It was inevitable that Richard and Hachig meet and play together. They did thanks to the famed drummer Buddy Sarkisian who brought them together for groundbreaking Kef Time Las Vegas album. They played Armenian and Turkish dance and party music. The had a heavy, soulful, and yet energetic style which is basically the Armenian definition of the word kef to me. The went to record Kef Time Fresno, Kef Time Hartford, and Kef Time Detroit which are all classics in my book. As a young oud player, I used to tune to their albums and play along for hours on end. Hachig and Richard appreciated each other both as friends and simpatico musicians. They were often hired together and, needless to say, I would got to see them play whenever feasible. They were awesome individually and even more awesome together.
     I was delighted to see that their sons and grandsons would be performing in Chicago. I had to go and it was great. Hachig’s son Michael is an excellent drummer. I have known him all his life and had the pleasure of playing with him several times. It was good seeing and Michael.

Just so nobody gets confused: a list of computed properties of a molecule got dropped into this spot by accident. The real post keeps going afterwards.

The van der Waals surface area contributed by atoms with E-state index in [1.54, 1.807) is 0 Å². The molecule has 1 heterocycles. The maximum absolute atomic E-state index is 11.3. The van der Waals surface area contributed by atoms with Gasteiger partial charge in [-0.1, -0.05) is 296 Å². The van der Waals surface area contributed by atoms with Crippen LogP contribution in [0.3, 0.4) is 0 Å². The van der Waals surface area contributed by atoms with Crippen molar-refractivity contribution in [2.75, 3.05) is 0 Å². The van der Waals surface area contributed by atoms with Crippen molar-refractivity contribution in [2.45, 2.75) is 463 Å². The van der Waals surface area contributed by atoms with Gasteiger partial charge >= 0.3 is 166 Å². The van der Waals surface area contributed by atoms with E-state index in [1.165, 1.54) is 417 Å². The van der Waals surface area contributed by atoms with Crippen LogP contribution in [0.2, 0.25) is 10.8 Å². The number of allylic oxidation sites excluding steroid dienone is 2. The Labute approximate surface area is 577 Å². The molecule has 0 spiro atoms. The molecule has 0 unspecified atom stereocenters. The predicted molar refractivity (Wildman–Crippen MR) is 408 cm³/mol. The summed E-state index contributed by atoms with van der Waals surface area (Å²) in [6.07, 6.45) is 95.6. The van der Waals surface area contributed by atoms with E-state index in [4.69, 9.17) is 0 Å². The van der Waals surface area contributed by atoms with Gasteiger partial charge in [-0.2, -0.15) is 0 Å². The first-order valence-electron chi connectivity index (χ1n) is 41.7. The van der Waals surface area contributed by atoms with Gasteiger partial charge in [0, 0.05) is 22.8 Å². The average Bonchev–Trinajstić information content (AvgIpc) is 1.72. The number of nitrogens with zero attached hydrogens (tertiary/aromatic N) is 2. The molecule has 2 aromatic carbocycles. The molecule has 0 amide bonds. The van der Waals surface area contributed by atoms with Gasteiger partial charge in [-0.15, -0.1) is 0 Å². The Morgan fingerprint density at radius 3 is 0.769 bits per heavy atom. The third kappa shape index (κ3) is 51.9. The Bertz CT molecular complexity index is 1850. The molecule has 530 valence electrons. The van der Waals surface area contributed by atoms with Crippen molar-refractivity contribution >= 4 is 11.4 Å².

Richard’s son Armen plays the clarinet. I recall hearing him many years ago and remember liking how he played. So, I looked forward to seeing him and hearing him again. Indeed, it was a pleasure, Armen played very well. I especially liked his well crafted improvisations. I appreciated talking and catching up with Armen.
     The real attraction of the evening, and this is no offense to Michael or Armen, was to hear Armen’s sons and thus Richard’s grandson’s, Phillip and Andrew, play. I had heard great things about them. They each play keyboard and oud. In fact, Phillip majored in piano at the Peabody Conservatory of Music in Baltimore. He graduated in 2017. In Chicago, he was playing oud and singing. His brother Andrew, who plays guitar and kanun as well, is younger and is just graduating from high school this year. He looks to major in business in college. For the Poon Parigentan, Andrew played guitar and sang.